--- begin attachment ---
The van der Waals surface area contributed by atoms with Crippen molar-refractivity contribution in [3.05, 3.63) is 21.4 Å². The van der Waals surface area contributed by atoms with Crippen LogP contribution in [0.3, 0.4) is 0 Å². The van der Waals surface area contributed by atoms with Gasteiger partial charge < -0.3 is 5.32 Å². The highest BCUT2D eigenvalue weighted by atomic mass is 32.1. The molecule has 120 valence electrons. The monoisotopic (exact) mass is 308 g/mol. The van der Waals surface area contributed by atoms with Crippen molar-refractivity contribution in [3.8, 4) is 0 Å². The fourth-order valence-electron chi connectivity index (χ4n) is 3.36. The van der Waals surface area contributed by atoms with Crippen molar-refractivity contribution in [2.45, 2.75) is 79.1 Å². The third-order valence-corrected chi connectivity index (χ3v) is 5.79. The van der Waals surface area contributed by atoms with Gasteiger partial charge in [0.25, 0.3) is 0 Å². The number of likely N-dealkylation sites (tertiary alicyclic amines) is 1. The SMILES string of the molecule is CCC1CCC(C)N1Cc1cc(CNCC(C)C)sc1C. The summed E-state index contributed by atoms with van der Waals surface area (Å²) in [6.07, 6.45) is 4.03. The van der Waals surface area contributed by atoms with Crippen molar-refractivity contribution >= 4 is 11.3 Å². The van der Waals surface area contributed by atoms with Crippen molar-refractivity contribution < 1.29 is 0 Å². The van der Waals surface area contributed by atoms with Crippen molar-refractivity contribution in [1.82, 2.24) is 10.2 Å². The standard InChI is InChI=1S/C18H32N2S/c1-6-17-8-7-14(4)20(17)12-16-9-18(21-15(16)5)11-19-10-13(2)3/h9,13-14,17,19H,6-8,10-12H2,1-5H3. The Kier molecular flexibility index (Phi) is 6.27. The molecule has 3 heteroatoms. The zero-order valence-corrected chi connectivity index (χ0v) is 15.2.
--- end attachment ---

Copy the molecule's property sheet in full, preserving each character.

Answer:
The van der Waals surface area contributed by atoms with Crippen molar-refractivity contribution in [3.05, 3.63) is 21.4 Å². The van der Waals surface area contributed by atoms with Crippen LogP contribution in [0.3, 0.4) is 0 Å². The van der Waals surface area contributed by atoms with Gasteiger partial charge < -0.3 is 5.32 Å². The highest BCUT2D eigenvalue weighted by atomic mass is 32.1. The molecule has 120 valence electrons. The monoisotopic (exact) mass is 308 g/mol. The van der Waals surface area contributed by atoms with Crippen molar-refractivity contribution in [3.8, 4) is 0 Å². The fourth-order valence-electron chi connectivity index (χ4n) is 3.36. The van der Waals surface area contributed by atoms with Crippen molar-refractivity contribution in [2.45, 2.75) is 79.1 Å². The third-order valence-corrected chi connectivity index (χ3v) is 5.79. The van der Waals surface area contributed by atoms with Gasteiger partial charge in [0.25, 0.3) is 0 Å². The number of likely N-dealkylation sites (tertiary alicyclic amines) is 1. The SMILES string of the molecule is CCC1CCC(C)N1Cc1cc(CNCC(C)C)sc1C. The summed E-state index contributed by atoms with van der Waals surface area (Å²) in [6.07, 6.45) is 4.03. The van der Waals surface area contributed by atoms with Crippen molar-refractivity contribution >= 4 is 11.3 Å². The van der Waals surface area contributed by atoms with Crippen molar-refractivity contribution < 1.29 is 0 Å². The van der Waals surface area contributed by atoms with Crippen molar-refractivity contribution in [1.82, 2.24) is 10.2 Å². The standard InChI is InChI=1S/C18H32N2S/c1-6-17-8-7-14(4)20(17)12-16-9-18(21-15(16)5)11-19-10-13(2)3/h9,13-14,17,19H,6-8,10-12H2,1-5H3. The Kier molecular flexibility index (Phi) is 6.27. The molecule has 3 heteroatoms. The zero-order valence-corrected chi connectivity index (χ0v) is 15.2.